Anti-Conservative protesters. Photo: Rob Stothard/Getty
Show Hide image

What's wrong with political correctness?

It’s easy to criticise call-out culture. It’s harder to look into your own heart and ask if you can do better.

The year is 1994 and the place is a small suburban kitchen in Sussex. I’m nine years old and I’m sitting at the table, slopping Frosties into my mouth and reading Politically Correct Bedtime Stories. Some friends of my parents bought it for me as a joke. The joke is that I’m an angry, sensitive child whose favourite phrase is “That’s not fair!” and I should lighten up and play with Barbies like a normal kid. I fail to get the joke. Politically Correct Bedtime Stories is my favourite book. You can tell from the milk stains.

In these stories, no princess has to wait to be saved. Cinderella organises against low-paid labour. Snow White is an activist for the rights of people of restricted growth. And the wolves are gentle, misunderstood carnivores who sometimes get to win. As I’m nine, I’ve never heard of political correctness before but it sounds good to me.

Fast-forward 20 years. In a freezing-cold flat in Berlin, I’m standing under the shower with the water turned up as high and hot as it will go. I’m trying to boil away the shame of having said something stupid on the internet. The shower is the one place it’s still impossible to check Twitter. This is a mercy. For as long as the hot water lasts I won’t be able to read the new accusations of bigotry, racism and unchecked privilege. I didn’t mean it. I don’t understand what I did wrong but I’m trying to understand. I want to be a good person. It turns out that however hard you try to be politically correct, you can still mess up. I am so, so sorry.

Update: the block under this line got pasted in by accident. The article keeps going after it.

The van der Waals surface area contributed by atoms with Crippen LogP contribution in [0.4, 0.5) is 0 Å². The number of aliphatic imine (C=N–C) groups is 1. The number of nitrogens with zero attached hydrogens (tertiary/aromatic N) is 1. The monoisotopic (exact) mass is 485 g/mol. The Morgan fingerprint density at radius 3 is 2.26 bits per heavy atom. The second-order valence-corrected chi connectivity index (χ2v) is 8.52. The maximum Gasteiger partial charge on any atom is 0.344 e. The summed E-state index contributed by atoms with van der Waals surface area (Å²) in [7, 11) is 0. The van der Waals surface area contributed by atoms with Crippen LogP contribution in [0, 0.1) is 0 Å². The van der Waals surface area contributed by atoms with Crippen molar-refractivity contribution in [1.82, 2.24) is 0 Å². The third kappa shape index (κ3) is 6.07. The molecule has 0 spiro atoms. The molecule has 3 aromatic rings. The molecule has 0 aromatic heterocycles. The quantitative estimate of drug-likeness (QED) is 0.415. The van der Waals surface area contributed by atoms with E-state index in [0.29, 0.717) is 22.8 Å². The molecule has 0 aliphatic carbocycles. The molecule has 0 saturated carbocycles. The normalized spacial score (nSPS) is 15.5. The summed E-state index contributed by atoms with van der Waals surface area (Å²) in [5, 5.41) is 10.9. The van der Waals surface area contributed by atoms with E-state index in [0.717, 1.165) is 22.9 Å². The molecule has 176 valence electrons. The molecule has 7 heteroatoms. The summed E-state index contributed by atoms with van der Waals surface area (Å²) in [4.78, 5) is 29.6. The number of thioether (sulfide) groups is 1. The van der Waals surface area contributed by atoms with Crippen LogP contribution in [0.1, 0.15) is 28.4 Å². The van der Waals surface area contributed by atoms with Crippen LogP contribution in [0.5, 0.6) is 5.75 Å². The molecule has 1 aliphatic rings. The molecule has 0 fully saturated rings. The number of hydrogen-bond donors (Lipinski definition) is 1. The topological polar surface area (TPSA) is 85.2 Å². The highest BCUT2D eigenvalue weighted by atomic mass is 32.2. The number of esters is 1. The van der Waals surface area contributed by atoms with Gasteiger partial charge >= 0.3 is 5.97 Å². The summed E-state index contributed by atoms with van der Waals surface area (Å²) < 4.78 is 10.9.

What has come to be called “political correctness” used to be known as “good manners” and was considered part of being a decent human being. The term is now employed to write off any speech that is uncomfortably socially conscious, culturally sensitive or just plain left-wing. The term is employed, too often, to shut down free speech in the name of protecting speech.

Recently, prominent writers from Jon Ronson to Jonathan Chait and Dan ­Hodges have been doubling down on the supposed culture of “political correctness” and “public shaming”. It is no coincidence that most of the loudest voices condemning the “Twitter mafia” are white, male, cisgender, privileged and unused to having to share any sort of public forum with large numbers of people who rarely have to worry about which pair of dad jeans will best conceal a pudding-coloured paunch. I’m really sorry if that image offended anyone, because some of my best friends truly are straight white men. Sometimes we do straight white men things together, like eating undercooked barbecue meat, listening to Lynyrd Skynyrd and threatening women on Twitter with moderate sexual violence. (Not really. Sorry, Chris and Henry.)